Using Goalbook to Ensure Instructional Alignment
Most educators will probably agree that planning leveled, rigorous instruction in a sustainable way is challenging. Even for instructional leaders who spend time in classrooms or have open door policies, piecing together what learning progression really looks like across grade levels involves lots of moving parts, and the resulting picture is often out of focus.
At Palm Valley Elementary, a school in Litchfield Elementary School District, Arizona, Principal Jennifer Benjamin relates that during classroom walkthroughs, “as a coach or principal, you only see a snippet of the instruction, and you don’t necessarily know where they’re going with it in the end.” While the instruction and pedagogy in action may be well executed, aligning content with the appropriate grade level is an ongoing challenge. A disconnect may not be apparent on the surface to the classroom teacher or the administrator.
Palm Valley Elementary is just one school site participating in a district-wide Goalbook implementation in Litchfield. Since partnering with Goalbook, teachers have the ongoing opportunity to gain a deeper understanding of expectations specific to the student population they serve. The unpacked standards feature describes how each standard is unique in its grade level domain as well as how the complexity of expectations progress through grade levels.
The explicit standard alignment to all instructional resources in Goalbook Pathways “is valuable for us.” “We know which teachers we need to give support to,” says Jennifer, around ensuring content is grade-appropriate.
“We appreciate Goalbook for providing information and opportunities that our teachers have had. It’s allowed them more time for conversation rather than digging through resources.”
Like many teachers, Palm Valley educators have spent time seeking supplemental resources online, hoping to find materials that are ready to put in front of students. What they found had tenuous or unclear alignment to the applicable grade level. For example, Allison Wood, a Palm Valley instructional coach, notes that when searching for reading passages for instructional use, educators “don’t always know what the Lexile is. Pathways has helped make sure what’s in the classrooms is strong instruction.”
We appreciate Goalbook for providing information and opportunities that our teachers have had. It’s allowed them more time for conversation rather than digging through resources.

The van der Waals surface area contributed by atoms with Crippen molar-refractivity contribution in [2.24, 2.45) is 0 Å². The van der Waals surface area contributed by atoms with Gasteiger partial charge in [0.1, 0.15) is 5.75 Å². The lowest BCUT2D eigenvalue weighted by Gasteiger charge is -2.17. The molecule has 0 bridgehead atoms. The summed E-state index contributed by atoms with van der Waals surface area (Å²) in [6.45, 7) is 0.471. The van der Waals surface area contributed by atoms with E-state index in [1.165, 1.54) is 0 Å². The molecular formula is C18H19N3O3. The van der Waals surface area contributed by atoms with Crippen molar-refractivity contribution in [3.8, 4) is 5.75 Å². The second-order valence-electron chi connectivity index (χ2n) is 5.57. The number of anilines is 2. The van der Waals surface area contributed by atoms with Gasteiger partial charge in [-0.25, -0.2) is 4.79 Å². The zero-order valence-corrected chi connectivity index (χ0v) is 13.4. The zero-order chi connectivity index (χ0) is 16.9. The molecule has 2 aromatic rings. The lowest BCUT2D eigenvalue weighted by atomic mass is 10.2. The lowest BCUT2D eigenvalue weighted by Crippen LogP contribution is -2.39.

Reading passages in Goalbook Pathways clearly mark the Lexile level and word count for educator review prior to downloading and also give teachers options for providing authentically engaging texts to students. Texts include varied types of questions at different levels of rigor, thereby engaging students in higher order thinking skills. Teachers can differentiate assigned texts for students who read at different levels without compromising the high expectations of related grade-level skills.
Educators at Palm Valley Elementary have also leveraged Pathways in creating common formative assessments. “One of the things I loved about Goalbook is how easy it is to make an assessment. It doesn’t take you hours to do,” according to Allison. “You just have to know what your objectives and learning outcomes are and design the assessment around that.”
Common Pathways resources for the purpose of assessments are Quick Assessments for both reading and writing. These are short, standards-aligned, and are accompanied by rich, engaging passages. Quick Assessments can be used as formative assessments, pre- and post-assessments, independent practice, and exit tickets. Each Quick Assessment has a range of DOK levels and question types that assess the skills connected to the standard. Addressing the ever-present issue of time management for teachers, Quick Assessments also include a rubric and an answer key so that educators can give students clear criteria for success.
With time saved digging for resources, collaboration among colleagues at Palm Valley Elementary has become more impactful. “They were having these great instructional and content conversations based on the resources they pulled from Goalbook,” Allison observed. “Pathways improved discussion about how they were providing students with the instruction that they need. It’s been great for them.”